TRANSPORT: the life function that involves absorption (taking in) and circulation (moving around) of essential materials to maintain life

All circulatory systems require 3 things:

I. A circulatory fluid to carry stuff (blood)

II. A system of vessels (tubes such as arteries, veins, and capillaries)

III. A pump to push the fluid (heart)


contains a series of blood vessels (closed system) which carry a fluid (blood) that contains hemoglobin (carries oxygen)

I. Blood- a complex tissue (a group of similar cells) that is used as a medium (a carrier of stuff) to carry materials throughout the body

A) Plasma

* mostly H2O (about 90%); straw-colored
* carries dissolved salts, nutrients, gases, hormones, proteins, antibodies, platelets, enzymes and molecular wastes

B) Red Blood Cells (Erythrocytes)

* most abundant (numerous) type of cell in the body
* shaped like a BreathSaver (biconcave)
* are about 8 um in diameter
* produced in red bone marrow
* do not have a nuclei and cannot reproduce
* contains HEMOGLOBIN, a red, oxygen-carrying pigment

C) White Blood Cells (Leukocytes)

* used to fight off foreign particles (called antigens) in the body-immune response
* larger but fewer than red blood cells
* can have one or more nuclei
* produced in bone marrow and lymph nodes
* there are 2 main types:

PHAGOCYTES: these white blood cells engulf and destroy bacteria and foreign matter at the site of an infection (puss!)--phagocytosis
LYMPHOCYTES: these white blood cells make antibodies (which are proteins) to fight off antigens--antibodies neutralize antigens

D) Platelets

* these are NOT CELLS, but proteins!
* a component of blood which helps clotting occur (stops bleeding)
* when a blood vessel "breaks" (a cut), these platelets patch up the break through a series of enzyme-controlled reactions

***ICF--Intercellular Fluid--LYMPH***

* fluid from plasma that is found in between all cells
* when it enters the lymphatic system (the other set of pipes), it is known as LYMPH
* helps fight off disease

Human Transport

red blood cells, their true biology story
antibodies--one line of our defenses
the job of platelets, shown with the help of foam peanuts and yarn

II. Blood vessels- the systems of enclosed tubes that carry blood through the body

A) Arteries

* blood vessels that transport blood away from the heart to other parts of the body (A for artery-A for away)
* have thick muscular walls
* these walls throb (or pulse) to help the blood flow through

B) Veins

* blood vessels that transport blood to the heart from different parts of the body
* have thin walls without muscles
* have one way valves that prevent the blood from flowing backwards (V for veins-V for valves)

C) Capillaries

* microscopic blood vessels that connect arteries and veins
* are only one cell thick! red blood cells can only pass through these vessels one cell at a time
* because capillaries are only one cell thick, oxygen and other dissolved nutrients as well as carbon dioxide and other dissolved wastes easily diffuse from the blood to the cells of the body and vice versa!


THICK ARTERIAL WALLS (blood leaving the heart)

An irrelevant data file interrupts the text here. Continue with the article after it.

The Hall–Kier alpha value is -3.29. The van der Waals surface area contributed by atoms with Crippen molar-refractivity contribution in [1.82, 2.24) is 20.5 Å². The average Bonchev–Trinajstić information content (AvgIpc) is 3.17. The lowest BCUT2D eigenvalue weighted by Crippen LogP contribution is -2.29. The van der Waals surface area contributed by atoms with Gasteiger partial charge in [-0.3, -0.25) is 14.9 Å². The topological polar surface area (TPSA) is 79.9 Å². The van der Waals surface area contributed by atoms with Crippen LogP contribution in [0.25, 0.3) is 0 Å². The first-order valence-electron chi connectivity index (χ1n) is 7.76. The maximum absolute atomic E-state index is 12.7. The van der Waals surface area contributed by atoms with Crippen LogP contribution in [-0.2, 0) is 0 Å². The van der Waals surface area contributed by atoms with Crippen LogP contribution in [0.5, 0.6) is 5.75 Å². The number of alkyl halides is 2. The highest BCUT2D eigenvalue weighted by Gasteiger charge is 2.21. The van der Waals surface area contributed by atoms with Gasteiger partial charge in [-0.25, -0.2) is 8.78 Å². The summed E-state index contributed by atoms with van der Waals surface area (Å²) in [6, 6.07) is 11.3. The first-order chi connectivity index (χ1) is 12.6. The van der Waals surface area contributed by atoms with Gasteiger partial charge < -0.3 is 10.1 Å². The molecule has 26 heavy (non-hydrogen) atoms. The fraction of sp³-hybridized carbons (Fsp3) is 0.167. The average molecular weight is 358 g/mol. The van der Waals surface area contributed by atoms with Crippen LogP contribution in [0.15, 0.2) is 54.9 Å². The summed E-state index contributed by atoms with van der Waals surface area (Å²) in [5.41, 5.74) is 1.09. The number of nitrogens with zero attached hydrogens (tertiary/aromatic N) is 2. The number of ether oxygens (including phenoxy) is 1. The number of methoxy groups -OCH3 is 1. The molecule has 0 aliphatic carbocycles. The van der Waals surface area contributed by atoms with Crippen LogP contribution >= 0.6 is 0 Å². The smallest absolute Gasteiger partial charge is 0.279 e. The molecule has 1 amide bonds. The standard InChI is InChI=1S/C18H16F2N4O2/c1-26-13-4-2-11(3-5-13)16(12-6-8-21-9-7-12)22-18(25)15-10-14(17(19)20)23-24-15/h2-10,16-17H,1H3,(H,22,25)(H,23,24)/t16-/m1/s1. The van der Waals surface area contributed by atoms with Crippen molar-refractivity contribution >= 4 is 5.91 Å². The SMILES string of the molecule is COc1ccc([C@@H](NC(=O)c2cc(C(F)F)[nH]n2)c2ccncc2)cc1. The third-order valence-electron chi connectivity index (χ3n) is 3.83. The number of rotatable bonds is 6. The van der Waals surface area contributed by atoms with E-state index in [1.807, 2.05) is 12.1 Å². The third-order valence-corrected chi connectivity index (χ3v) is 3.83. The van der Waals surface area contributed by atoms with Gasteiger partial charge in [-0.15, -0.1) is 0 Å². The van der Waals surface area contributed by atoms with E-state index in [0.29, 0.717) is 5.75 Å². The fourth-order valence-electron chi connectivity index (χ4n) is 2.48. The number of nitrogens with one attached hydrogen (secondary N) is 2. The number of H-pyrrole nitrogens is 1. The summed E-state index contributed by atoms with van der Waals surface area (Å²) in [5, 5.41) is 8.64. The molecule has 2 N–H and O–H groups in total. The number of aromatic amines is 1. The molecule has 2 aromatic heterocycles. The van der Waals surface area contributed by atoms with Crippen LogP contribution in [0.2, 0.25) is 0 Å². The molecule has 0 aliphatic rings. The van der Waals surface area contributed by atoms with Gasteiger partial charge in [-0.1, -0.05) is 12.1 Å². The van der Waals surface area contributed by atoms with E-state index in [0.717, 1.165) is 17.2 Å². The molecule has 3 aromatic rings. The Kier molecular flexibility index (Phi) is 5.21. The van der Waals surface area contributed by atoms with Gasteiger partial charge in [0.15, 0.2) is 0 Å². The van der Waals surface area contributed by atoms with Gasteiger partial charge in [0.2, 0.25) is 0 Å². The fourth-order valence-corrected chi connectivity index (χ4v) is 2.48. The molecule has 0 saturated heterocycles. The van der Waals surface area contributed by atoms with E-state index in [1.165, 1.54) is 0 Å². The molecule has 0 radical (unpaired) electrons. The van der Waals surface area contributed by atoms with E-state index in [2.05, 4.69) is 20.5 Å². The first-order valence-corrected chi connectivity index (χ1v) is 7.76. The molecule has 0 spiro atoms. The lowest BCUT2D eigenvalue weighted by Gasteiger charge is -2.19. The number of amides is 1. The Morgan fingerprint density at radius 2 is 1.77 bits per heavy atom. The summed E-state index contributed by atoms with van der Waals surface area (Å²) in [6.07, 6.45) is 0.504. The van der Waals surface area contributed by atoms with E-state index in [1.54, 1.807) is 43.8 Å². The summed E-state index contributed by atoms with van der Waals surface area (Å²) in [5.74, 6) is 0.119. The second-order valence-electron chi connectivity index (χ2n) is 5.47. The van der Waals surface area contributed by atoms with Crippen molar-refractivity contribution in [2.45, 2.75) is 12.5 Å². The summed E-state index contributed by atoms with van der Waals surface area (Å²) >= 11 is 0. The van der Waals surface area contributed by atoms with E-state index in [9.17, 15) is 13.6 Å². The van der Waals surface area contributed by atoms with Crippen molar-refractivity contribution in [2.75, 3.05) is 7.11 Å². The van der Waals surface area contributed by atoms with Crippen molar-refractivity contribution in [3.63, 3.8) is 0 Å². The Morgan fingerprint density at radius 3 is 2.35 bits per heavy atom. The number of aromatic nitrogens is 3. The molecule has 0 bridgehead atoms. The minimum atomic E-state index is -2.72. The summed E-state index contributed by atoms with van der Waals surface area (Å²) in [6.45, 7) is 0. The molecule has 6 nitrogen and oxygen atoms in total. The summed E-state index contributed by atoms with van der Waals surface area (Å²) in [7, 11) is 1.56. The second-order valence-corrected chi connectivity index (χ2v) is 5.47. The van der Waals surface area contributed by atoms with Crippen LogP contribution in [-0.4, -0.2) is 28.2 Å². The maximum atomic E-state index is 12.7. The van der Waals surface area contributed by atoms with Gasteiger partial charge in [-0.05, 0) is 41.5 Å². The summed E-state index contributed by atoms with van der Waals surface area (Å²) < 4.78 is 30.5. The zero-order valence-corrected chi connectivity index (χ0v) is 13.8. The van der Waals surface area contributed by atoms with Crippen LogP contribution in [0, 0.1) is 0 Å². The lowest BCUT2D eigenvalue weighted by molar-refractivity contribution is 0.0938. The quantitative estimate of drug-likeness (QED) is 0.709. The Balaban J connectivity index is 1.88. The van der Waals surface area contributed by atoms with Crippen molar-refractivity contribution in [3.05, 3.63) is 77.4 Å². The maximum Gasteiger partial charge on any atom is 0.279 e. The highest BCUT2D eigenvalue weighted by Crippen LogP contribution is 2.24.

THIN WALLS OF THE VEIN (blood returning to the heart)

SUPER THIN CAPILLARIES (connects the arteries and veins and is the site of material exchange)

and now all together...

*** The Lymphatic System ***
Lymph is a fluid which bathes all the cells of the body. It is also called ICF (Intercellular fluid). This is made up of mostly fluid that escapes from the blood through the walls of the capillaries. Tiny, lymphatic capillaries are found in all tissues of the body. These join to form lymph vessels which are thin walled vessels that also contain valves to prevent backflow. Eventually, all lymph returns to the circulatory system through various ducts that empty into large veins below the neck. In this way, fluid that is lost through the capillary is returned to the blood. At intervals along the lymph vessels, there are bead-like enlargements called lymph nodes. Here, phagocytic white blood cell, some of which are produced in the lymph nodes, remove bacteria and other foreign particles (antigens) from the lymph (ICF). When a lymph nodes enlarges (becomes swollen), it can be an indication of some type of infection.


Human Transport

take a look at how the molecules move in capillaries!

III. The Heart- a sectioned muscle that continually pumps blood through the circulatory system

A) General Information
* made up of cardiac (heart) muscle
* contains 4 chambers (sections):

2 ATRIA (ATRIUM): top sections; thinner walls; blood enters the heart here then goes to the ventricles

2 VENTRICLES: bottom sections; thicker walls; blood leaves the heart here

* the blood flows from atria (top) to ventricle (bottom) on each side
* the left side of the heart has oxygenated blood "red blood" and the right side has the deoxygenated blood "blue blood"
* there are vavles in the heart to make sure that blood travels the right direction (A ---> V) that is atria to ventricle--just like artery to vein!!!

* as the heart pumps blood, it creates a blood pressure, this is the pressure on the walls of the arteries as blood flows through them

* when the ventricles contract and squeeze blood out of the heart, it is called the systole (or systolic pressure)
* when the ventricles relax and blood from the atria refill them, it is called the diastole (or diastolic pressure)

Normal Blood Pressure = 120 (systolic) / 80 (diastolic)

B) How The Blood Travels
1) vena cava- blood enters the heart through this main vein
2) right atrium- blood enters the upper right chamber (upper left in pictures!)